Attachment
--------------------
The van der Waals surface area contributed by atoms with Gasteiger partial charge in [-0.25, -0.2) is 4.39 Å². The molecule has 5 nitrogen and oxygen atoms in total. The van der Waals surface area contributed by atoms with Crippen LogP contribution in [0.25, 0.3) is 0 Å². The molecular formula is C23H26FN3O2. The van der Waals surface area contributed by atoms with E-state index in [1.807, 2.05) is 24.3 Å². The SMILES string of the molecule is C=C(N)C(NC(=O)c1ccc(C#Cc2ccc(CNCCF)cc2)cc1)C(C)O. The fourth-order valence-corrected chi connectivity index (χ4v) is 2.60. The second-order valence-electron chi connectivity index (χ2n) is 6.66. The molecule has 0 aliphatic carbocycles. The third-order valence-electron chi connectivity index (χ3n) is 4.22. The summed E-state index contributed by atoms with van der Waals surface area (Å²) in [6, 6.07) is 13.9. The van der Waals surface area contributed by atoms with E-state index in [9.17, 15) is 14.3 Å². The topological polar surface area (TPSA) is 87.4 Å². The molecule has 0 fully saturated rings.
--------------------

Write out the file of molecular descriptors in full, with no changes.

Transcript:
The van der Waals surface area contributed by atoms with Gasteiger partial charge in [-0.25, -0.2) is 4.39 Å². The molecule has 5 nitrogen and oxygen atoms in total. The van der Waals surface area contributed by atoms with Crippen LogP contribution in [0.25, 0.3) is 0 Å². The molecular formula is C23H26FN3O2. The van der Waals surface area contributed by atoms with E-state index in [1.807, 2.05) is 24.3 Å². The SMILES string of the molecule is C=C(N)C(NC(=O)c1ccc(C#Cc2ccc(CNCCF)cc2)cc1)C(C)O. The fourth-order valence-corrected chi connectivity index (χ4v) is 2.60. The second-order valence-electron chi connectivity index (χ2n) is 6.66. The molecule has 0 aliphatic carbocycles. The third-order valence-electron chi connectivity index (χ3n) is 4.22. The summed E-state index contributed by atoms with van der Waals surface area (Å²) in [6, 6.07) is 13.9. The van der Waals surface area contributed by atoms with E-state index in [9.17, 15) is 14.3 Å². The topological polar surface area (TPSA) is 87.4 Å². The molecule has 0 fully saturated rings.